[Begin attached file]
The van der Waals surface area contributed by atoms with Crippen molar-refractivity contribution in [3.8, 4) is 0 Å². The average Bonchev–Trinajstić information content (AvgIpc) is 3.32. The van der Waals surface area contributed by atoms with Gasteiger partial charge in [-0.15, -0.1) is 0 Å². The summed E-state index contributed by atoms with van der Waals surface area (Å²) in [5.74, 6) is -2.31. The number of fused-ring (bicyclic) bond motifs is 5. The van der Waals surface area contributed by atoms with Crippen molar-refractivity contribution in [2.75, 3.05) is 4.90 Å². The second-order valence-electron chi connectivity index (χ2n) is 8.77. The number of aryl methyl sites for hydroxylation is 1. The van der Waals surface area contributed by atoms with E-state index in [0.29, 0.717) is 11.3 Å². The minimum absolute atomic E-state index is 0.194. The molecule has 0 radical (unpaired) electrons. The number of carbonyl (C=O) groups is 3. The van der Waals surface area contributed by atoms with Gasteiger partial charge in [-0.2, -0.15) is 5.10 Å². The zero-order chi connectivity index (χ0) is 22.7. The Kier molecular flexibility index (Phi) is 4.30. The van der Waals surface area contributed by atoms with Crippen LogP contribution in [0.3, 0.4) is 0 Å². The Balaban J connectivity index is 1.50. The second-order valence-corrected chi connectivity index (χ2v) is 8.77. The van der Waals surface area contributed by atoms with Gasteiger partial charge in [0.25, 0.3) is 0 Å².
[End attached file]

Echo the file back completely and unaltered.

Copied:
The van der Waals surface area contributed by atoms with Crippen molar-refractivity contribution in [3.8, 4) is 0 Å². The average Bonchev–Trinajstić information content (AvgIpc) is 3.32. The van der Waals surface area contributed by atoms with Gasteiger partial charge in [-0.15, -0.1) is 0 Å². The summed E-state index contributed by atoms with van der Waals surface area (Å²) in [5.74, 6) is -2.31. The number of fused-ring (bicyclic) bond motifs is 5. The van der Waals surface area contributed by atoms with Crippen molar-refractivity contribution in [2.75, 3.05) is 4.90 Å². The second-order valence-electron chi connectivity index (χ2n) is 8.77. The number of aryl methyl sites for hydroxylation is 1. The van der Waals surface area contributed by atoms with E-state index in [0.29, 0.717) is 11.3 Å². The minimum absolute atomic E-state index is 0.194. The molecule has 0 radical (unpaired) electrons. The number of carbonyl (C=O) groups is 3. The van der Waals surface area contributed by atoms with Gasteiger partial charge in [-0.2, -0.15) is 5.10 Å². The zero-order chi connectivity index (χ0) is 22.7. The Kier molecular flexibility index (Phi) is 4.30. The van der Waals surface area contributed by atoms with Crippen LogP contribution in [0.3, 0.4) is 0 Å². The Balaban J connectivity index is 1.50. The second-order valence-corrected chi connectivity index (χ2v) is 8.77. The van der Waals surface area contributed by atoms with Gasteiger partial charge in [0.25, 0.3) is 0 Å².